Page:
Zimmerstrasse: At the Center of the Cold War

The Berlin Center for Cold War Studies is located right in the middle of Berlin in immediate vicinity of Checkpoint Charlie. Zimmerstraße once ran directly alongside the “Iron Curtain” and continues to be a world-famous memorial site of the Cold War.


When the German Democratic Republic startet the construction of the Berlin Wall on August 13, 1961, Zimmerstrasse became finally a border road: The West Berlin buildings on the south side of the street were now separated by the Wall from the buildings in East Berlin on the north side of the street. The GDR placed its Grenzübergangsstelle Zimmerstraße (“Zimmerstrasse border crossing point”) at the corner of Friedrichstraße to permit international visitors and diplomats to enter and leave. The Allies in West Berlin constructed Checkpoint Charlie in return as a border crossing with a rather provisional feel to it.


On October 22, 1961, only a few months later, the border crossing became a geopolitical flash point when East German border officials refused to permit the U.S. diplomat Edwin Allan Lightner unrestricted entry, which he demanded in accordance with the city’s four-power status. The SED Party leadership attempted in this way to establish the sovereignty of the GDR, which had not yet been recognized as a state by either the Western powers or the Federal Republic of Germany. The West’s response was swift: American tanks were sent in and faced off with their Soviet counterparts, arms at the ready, for days. This led to growing international fear of the military escalation between the two nuclear superpowers. Diplomatic channels finally served to de-escalate the situation on October 28.


Over the course of years, an elaborate barrier system had been created on the East side of the Wall to prevent people in the GDR from fleeing to the other part of the city. Many would, nevertheless, risk their lives trying, including the 18 years old construction worker Peter Fechter. On August 17, 1962, Fechter and a friend attempted to cross the Wall, on foot and without any additional equipment – until they were discovered. The GDR border guards opened fire and Fechter was hit while his friend made it over the Wall to the West. The severely injured young man lay screaming and bleeding to death in no man’s land for nearly an hour, while numerous people on both sides of the wall – including journalists and the police in the West – could only watch. Given the tense international situation, nobody, not even the American military police, dared to cross the border. When the GDR border troops finally moved in to retrieve him, it was too late: Fechter died a few hours later in an East Berlin hospital. While he was not the first, Peter Fechter was certainly one of the best known victims of the Wall. His well-documented death led to the international condemnation of the order to shoot at the inner-German border and became a symbol of the inhumanity of the SED regime.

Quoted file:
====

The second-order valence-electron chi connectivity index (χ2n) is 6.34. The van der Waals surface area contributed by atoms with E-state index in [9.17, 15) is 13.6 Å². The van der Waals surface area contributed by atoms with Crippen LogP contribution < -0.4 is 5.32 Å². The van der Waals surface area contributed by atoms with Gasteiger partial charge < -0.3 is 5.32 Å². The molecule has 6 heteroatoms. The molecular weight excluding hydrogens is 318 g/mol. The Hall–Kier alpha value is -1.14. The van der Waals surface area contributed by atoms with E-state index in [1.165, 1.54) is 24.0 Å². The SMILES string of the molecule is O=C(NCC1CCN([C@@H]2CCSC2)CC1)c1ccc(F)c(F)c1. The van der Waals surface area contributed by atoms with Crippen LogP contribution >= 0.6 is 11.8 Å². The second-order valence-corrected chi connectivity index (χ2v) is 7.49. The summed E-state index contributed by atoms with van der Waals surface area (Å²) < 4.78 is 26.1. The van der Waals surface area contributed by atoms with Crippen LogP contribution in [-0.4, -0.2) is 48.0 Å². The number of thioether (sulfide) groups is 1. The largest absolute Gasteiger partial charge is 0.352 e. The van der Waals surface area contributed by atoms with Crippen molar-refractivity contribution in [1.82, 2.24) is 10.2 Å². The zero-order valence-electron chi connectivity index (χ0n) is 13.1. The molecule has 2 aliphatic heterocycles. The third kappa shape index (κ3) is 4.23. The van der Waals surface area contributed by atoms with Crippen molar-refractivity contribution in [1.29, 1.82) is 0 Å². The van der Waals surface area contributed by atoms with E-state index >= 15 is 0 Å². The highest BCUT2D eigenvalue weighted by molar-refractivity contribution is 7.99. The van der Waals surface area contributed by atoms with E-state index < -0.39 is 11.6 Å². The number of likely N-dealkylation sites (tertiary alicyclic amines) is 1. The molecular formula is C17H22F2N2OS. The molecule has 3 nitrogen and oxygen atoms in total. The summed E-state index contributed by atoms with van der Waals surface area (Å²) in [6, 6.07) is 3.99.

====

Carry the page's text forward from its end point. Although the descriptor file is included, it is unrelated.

Numerous people did, however, manage to escape – at Zimmerstrasse as well. Rudolf Müller, who had worked in the West until the Wall was built, but who lived with his family in East Berlin, was able to flee to the free part of the city while his family at first remained behind the Wall. Over the course of weeks, Müller and his friends dug a 22-meter-long tunnel, stretching from the grounds of the Springer Publishing Company to the basement of the building at Zimmerstrasse 56, on the East Berlin side of the street. On June 18, 1962, Müller climbed out of the tunnel to bring his family back with him to the West. A short time later, however, the returning family was stopped and checked by the GDR border officer Reinhold Huhn within the restricted area. Müller shot and killed Huhn, whereupon the GDR border police opened fire, but the family managed to escape through the tunnel unscathed. Reinhold Huhn would later be glorified in GDR propaganda as the victim of Western warmongers. Müller would not have to face charges for the incident until well after the German reunification.


In the night of November 9-10, 1989, the Berlin Wall fell under the masses of people seeking to cross to the West, and the border was opened at Zimmerstrasse as well. As a symbol of violence and oppression, the Wall was subsequently taken down with the exception of a few remaining segments. The Grenzübergangsstelle Zimmerstraße was completely dismantled as well. The international aspects of Germany’s unification were negotiated in 1990 among the two German states and the four victorious powers of the Second World War. And on June 22, 1990, the countries’ six foreign ministers and the mayors of the two Berlins attended a festive ceremony to mark the closure of Checkpoint Charlie, now rendered obsolete.

Find out more about the history after the closure of Checkpoint Charlie in our events archive.


It would not take long for the memory of the Cold War to be commercialized on Zimmerstrasse. Just ten years after the checkpoint was dismantled, a replica was built in its place by the privately run ”Mauermuseum” there. It would become a popular tourist attraction with over 4 million visitors each year.

The Berlin Center for Cold War Studies began its move into its new quarters at Zimmerstrasse 56 in early 2019. As a joint project of the Leibniz Institute for Contemporary History, the Federal Foundation for the Study of the Communist Dictatorship in Eastern Germany, and the Humboldt University of Berlin, the Center serves as a place of international scholarly exchange and historical research on the Cold War.

Find out more about the Center’s Forschungsagenda and research projects.